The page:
Monday, July 15, 2013

Moving Half Way Across the 1893?

Would you move from the Volhynia area of Russia, which is now in Ukraine (red A arrow), to Alberta, Canada (blue arrow to the far left of the map)? My mother's grandfather and his family did. They sold all their possessions; drove their wagon to Hamburg, Germany; got on a ship to Quebec, Canada; took the Canadian Pacific Railroad to Winnipeg; and bought horses and another wagon and went west to Leduc, Alberta, where they bought a section of land from the railroad. It was a  journey that covered nearly 5,000 miles.

They left farms like these in the Volhynia province:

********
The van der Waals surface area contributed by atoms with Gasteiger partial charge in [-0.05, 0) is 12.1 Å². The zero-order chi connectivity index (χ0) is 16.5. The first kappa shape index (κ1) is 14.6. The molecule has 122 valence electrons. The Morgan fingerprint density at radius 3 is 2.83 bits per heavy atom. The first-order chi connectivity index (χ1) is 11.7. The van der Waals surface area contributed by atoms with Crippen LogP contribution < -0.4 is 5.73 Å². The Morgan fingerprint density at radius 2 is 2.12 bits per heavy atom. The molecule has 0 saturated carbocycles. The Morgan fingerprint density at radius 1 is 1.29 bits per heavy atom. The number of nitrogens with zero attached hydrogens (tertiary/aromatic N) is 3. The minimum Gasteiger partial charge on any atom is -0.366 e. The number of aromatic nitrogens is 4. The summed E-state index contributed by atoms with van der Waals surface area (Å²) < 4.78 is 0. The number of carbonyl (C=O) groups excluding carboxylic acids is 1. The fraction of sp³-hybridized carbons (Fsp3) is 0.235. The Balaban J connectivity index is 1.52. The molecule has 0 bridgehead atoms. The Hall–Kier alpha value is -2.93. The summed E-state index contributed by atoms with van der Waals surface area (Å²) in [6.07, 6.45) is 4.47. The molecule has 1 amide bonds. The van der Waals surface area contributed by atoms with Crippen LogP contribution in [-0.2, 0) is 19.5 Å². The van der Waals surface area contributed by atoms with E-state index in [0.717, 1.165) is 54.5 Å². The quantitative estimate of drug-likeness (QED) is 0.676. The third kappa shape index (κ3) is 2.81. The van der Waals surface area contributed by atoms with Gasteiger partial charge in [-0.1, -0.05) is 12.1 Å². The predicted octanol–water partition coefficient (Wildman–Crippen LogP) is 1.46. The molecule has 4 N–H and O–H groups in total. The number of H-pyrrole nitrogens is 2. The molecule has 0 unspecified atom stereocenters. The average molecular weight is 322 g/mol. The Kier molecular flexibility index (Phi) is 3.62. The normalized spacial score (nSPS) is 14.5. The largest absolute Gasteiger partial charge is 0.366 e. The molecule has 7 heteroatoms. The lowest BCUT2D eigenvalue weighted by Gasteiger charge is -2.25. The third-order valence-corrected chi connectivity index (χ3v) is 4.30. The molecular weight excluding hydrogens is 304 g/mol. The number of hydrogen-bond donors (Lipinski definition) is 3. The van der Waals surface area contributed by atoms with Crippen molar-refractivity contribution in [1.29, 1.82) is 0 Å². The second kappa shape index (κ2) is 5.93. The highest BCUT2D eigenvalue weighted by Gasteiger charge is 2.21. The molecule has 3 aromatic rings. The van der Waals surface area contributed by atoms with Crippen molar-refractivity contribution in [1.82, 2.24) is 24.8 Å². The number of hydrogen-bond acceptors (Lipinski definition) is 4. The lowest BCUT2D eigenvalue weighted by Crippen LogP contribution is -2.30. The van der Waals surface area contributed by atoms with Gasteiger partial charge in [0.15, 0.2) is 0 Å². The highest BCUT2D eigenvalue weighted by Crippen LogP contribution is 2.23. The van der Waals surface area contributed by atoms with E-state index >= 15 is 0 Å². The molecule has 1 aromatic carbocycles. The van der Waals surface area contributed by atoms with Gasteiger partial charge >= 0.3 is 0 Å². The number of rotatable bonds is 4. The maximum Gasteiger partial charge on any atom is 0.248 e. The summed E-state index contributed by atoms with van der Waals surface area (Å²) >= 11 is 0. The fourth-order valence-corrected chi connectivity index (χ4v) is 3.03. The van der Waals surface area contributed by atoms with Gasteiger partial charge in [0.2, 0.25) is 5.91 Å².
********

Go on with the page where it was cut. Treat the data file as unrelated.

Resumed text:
Combination house and barn common in German settlements in Volhynia
Picture courtesy of Lucille Fillenberg Effa
In wagons not all that much different from this (except maybe the tires):

On the way to market in Tutschin, Volhynia in 1999
(Picture courtesy of Lucille Fillenberg Effa)
Aboard ships like this:

Allan Line's S/S Sarmatian
They arrived in Quebec, Canada:

Immigrant Port, Quebec
 Then boarded a Canadian Pacific train to Winnipeg:

Winnipeg Train Station
To buy sections of land in the wide open plains of Alberta:

Original section map for a portion of Alberta
They built sod houses such as this one until the land was cleared, planted and the first harvest was ready for market. During the winter, they lived off of turnips and rabbits they shot on their land.

German immigrant sod house
If you made enough money from your crops, you could start to build a more permanent wood house.  In a future post, I'll explain why they did it -- and all that European history I've read over the years has finally come in handy.

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